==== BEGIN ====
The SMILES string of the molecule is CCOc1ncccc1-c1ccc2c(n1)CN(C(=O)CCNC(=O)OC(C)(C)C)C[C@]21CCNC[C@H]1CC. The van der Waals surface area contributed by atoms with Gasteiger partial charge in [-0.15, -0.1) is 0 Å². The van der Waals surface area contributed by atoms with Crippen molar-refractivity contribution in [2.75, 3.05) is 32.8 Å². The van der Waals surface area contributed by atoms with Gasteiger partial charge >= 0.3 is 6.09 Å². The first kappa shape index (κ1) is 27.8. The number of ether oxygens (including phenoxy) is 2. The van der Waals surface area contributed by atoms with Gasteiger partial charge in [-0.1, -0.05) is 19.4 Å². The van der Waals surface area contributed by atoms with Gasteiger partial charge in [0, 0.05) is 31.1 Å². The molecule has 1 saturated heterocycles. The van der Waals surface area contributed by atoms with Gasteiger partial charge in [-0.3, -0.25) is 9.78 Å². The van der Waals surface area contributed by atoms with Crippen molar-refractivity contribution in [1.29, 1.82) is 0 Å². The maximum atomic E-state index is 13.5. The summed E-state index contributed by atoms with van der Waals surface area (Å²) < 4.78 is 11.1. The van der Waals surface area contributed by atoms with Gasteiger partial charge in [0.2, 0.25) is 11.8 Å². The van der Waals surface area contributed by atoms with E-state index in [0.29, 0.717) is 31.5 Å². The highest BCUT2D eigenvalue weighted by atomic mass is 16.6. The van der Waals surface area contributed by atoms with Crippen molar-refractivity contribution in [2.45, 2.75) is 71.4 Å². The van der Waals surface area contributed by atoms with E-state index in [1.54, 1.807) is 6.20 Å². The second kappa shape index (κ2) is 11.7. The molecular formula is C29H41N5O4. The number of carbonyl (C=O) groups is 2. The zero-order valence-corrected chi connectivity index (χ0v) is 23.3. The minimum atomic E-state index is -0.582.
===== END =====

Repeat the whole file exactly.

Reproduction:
The SMILES string of the molecule is CCOc1ncccc1-c1ccc2c(n1)CN(C(=O)CCNC(=O)OC(C)(C)C)C[C@]21CCNC[C@H]1CC. The van der Waals surface area contributed by atoms with Gasteiger partial charge in [-0.15, -0.1) is 0 Å². The van der Waals surface area contributed by atoms with Crippen molar-refractivity contribution in [2.75, 3.05) is 32.8 Å². The van der Waals surface area contributed by atoms with Gasteiger partial charge >= 0.3 is 6.09 Å². The first kappa shape index (κ1) is 27.8. The number of ether oxygens (including phenoxy) is 2. The van der Waals surface area contributed by atoms with Gasteiger partial charge in [-0.1, -0.05) is 19.4 Å². The van der Waals surface area contributed by atoms with Gasteiger partial charge in [0, 0.05) is 31.1 Å². The molecule has 1 saturated heterocycles. The van der Waals surface area contributed by atoms with Gasteiger partial charge in [-0.3, -0.25) is 9.78 Å². The van der Waals surface area contributed by atoms with Crippen molar-refractivity contribution in [1.29, 1.82) is 0 Å². The maximum atomic E-state index is 13.5. The summed E-state index contributed by atoms with van der Waals surface area (Å²) < 4.78 is 11.1. The van der Waals surface area contributed by atoms with Gasteiger partial charge in [0.2, 0.25) is 11.8 Å². The van der Waals surface area contributed by atoms with E-state index in [0.29, 0.717) is 31.5 Å². The highest BCUT2D eigenvalue weighted by atomic mass is 16.6. The van der Waals surface area contributed by atoms with Crippen molar-refractivity contribution in [2.45, 2.75) is 71.4 Å². The van der Waals surface area contributed by atoms with E-state index in [1.54, 1.807) is 6.20 Å². The second kappa shape index (κ2) is 11.7. The molecular formula is C29H41N5O4. The number of carbonyl (C=O) groups is 2. The zero-order valence-corrected chi connectivity index (χ0v) is 23.3. The minimum atomic E-state index is -0.582.